1. The country has a rich tradition of pampering.
The Dead Sea isn’t just 20 times saltier than seawater — it’s practically a natural spa. Grab a handful of the mud that lines its banks, smear it on your body, wade into the intense blue water, and once you’re done bobbing around the surface feeling as light as an astronaut, wash off the dry oil brine and you’ll find you’ve got way softer skin. All those minerals in the water are said to help with joint pain and skin irritations, too. And you might find yourself feeling veryrelaxed here, as bromine, a natural sedative, evaporates from the lake.
2. You don’t know what hummus is until you’ve had it here.
Head to Hashim, an open-air falafel joint in Amman’s historic downtown, for hummus as far away from the strip-lit supermarket stuff as it gets. Doused in olive oil, lemon, and spicy pepper, it’d be a crime to put a carrot stick or potato chip anywhere near it. This is hummus that demands proper sides: fresh pita, hot pepper sauce, raw onion wedges, fuul(spicy fava bean stew), tomatoes, and perfectly shaped falafel made to order and served piping hot. This is hummus that breaks the act of eating down to its basics: No small talk, just dip, devour, groan with delight. Repeat, stand up, get out.
Seek out these Jordan holes-in-the wall as much as you can, wherever you can, whenever you can. The King agrees. He ate at Hashim last year.
3. There are ancient archaeological sites in the middle of the capital.
The ancient Citadel of Amman (Jabal al-Qal’a) towers over the busy downtown area. At the foot of the hill on which the citadel sits is a restored Roman amphitheatre where open-air concerts and plays are held throughout the summer. The Temple of Hercules, a Roman religious site replete with giant marble fingers believed to be the remains of a statue of Hercules, lies near the top of the hill — visit just before sunset to watch the sun sink behind the hills of Amman while church bells ring and the call to prayer rings out from the minarets below.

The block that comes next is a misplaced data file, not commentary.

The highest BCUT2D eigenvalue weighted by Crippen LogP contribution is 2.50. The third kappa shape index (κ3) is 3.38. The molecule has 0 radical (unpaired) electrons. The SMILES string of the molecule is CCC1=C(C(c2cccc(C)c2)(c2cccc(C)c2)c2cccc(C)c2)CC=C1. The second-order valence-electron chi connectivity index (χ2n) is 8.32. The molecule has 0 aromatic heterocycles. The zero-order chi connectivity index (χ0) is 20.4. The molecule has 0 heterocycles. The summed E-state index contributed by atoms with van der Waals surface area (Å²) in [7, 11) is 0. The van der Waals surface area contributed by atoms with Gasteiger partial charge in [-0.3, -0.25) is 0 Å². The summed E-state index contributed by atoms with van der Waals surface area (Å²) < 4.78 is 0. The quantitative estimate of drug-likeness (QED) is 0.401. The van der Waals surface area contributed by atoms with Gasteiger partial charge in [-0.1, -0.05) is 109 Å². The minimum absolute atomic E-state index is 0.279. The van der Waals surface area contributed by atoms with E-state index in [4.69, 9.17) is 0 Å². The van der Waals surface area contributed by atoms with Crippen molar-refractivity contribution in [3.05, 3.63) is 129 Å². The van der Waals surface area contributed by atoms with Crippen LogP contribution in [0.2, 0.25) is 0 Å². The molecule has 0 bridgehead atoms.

4. There’s nothing quite like seeing Petra lit by candles, moon, and stars.
The ancient capital of the Nabataean kingdom, Petra was once a crossroads for camel caravans traversing the Silk Road trading spices and perfumes; today you can still see the vast and intricately carved sandstone temples, tombs, and palaces of the 2,000-year-old city.
Join the “Petra by Night” walk and follow the pitch-black canyon trail guided only by the light of candles placed every few meters. Cell phones and talking are banned, and the atmosphere is pure magic as the crowd reaches the iconic Treasury where more candles flicker against the facade — a local musician plays the pipe, sweet tea is served, and a Bedouin guide regales the crowd with stories.
5. There’s a 15th-century mountaintop village that looks like this
That’d be Dana. It’s part of a biosphere reserve of the same name that’s home to hiking trails, Feynan Ecolodge, 180 species of birds, 45 species of mammals (including ibex, gazelles, and wolves), and hillsides covered in 600 different kinds of plants. Look out for the rare wildflowers that bloom here every spring.